In case you’re not familiar, this week’s Scoopertino story was about Steve Jobs trying to recruit Sean Connery for an iMac ad in 1998 — and Connery replying with a blistering letter of rejection. Within hours, Connery’s imaginary dissing of Steve Jobs became a top worldwide trend on Twitter, getting more tweets than Wimbledon. From there it became a story in The Telegraph, Washington Post, Huffington Post and many more.

Most eye-opening, though, were the thousands of comments that appeared in all these places.

First and foremost, they reveal how easy it is to fool people. Keep in mind, this was not a “hoax” as it came to be described. It was a joke put up on a fake news site that’s clearly labeled as a fake news site.

It was when people started to spread the Connery letter alone, out of context, that things got out of hand. This also doesn’t speak too well for humankind’s perceptual abilities, since this letter was literally filled with language and visuals that were dead giveaways.

Second, a great number of commenters were clearly hoping and praying that the story was true. They were totally high on the idea that someone would so rudely put Steve Jobs in his place. Some proclaimed that their admiration for Sean Connery just reached a new high. And when they found out the whole thing was fiction, many said that they wished it were true.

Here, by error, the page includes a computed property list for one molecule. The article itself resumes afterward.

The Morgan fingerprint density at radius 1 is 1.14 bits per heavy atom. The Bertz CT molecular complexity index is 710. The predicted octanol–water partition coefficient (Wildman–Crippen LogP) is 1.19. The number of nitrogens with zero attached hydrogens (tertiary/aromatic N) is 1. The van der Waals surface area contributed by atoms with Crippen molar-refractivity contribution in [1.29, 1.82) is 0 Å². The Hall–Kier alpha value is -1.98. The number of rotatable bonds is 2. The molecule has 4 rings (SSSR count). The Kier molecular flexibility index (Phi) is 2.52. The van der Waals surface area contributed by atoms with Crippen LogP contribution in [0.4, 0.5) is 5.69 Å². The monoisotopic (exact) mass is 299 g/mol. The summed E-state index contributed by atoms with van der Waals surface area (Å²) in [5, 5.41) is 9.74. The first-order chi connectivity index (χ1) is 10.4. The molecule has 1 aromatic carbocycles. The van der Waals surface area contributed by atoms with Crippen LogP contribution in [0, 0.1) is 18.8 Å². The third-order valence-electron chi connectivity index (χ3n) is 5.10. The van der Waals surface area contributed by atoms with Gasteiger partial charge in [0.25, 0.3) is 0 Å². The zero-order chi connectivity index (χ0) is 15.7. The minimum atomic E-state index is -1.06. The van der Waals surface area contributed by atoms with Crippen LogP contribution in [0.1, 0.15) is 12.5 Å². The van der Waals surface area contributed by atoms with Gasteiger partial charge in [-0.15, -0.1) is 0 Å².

Yikes. A little pent-up hostility there?

What makes Scoopertino fun (we hope) is that it exaggerates reality. Honestly, we never imagined anyone might actually want to live in that reality.

Well, the joke’s over now. Everything’s back to normal. James Bond has no hard feelings. But I did hear that Q is livid that Apple stole his whole iPhone idea…


7
Jun 11

WWDC 2011: the morning after

Ah, the joy of software. This really is the stuff that makes Apple Apple, and it was fun to see such widespread improvements in one fell swoop.

As usual, some random day-after thoughts.

Mac OS X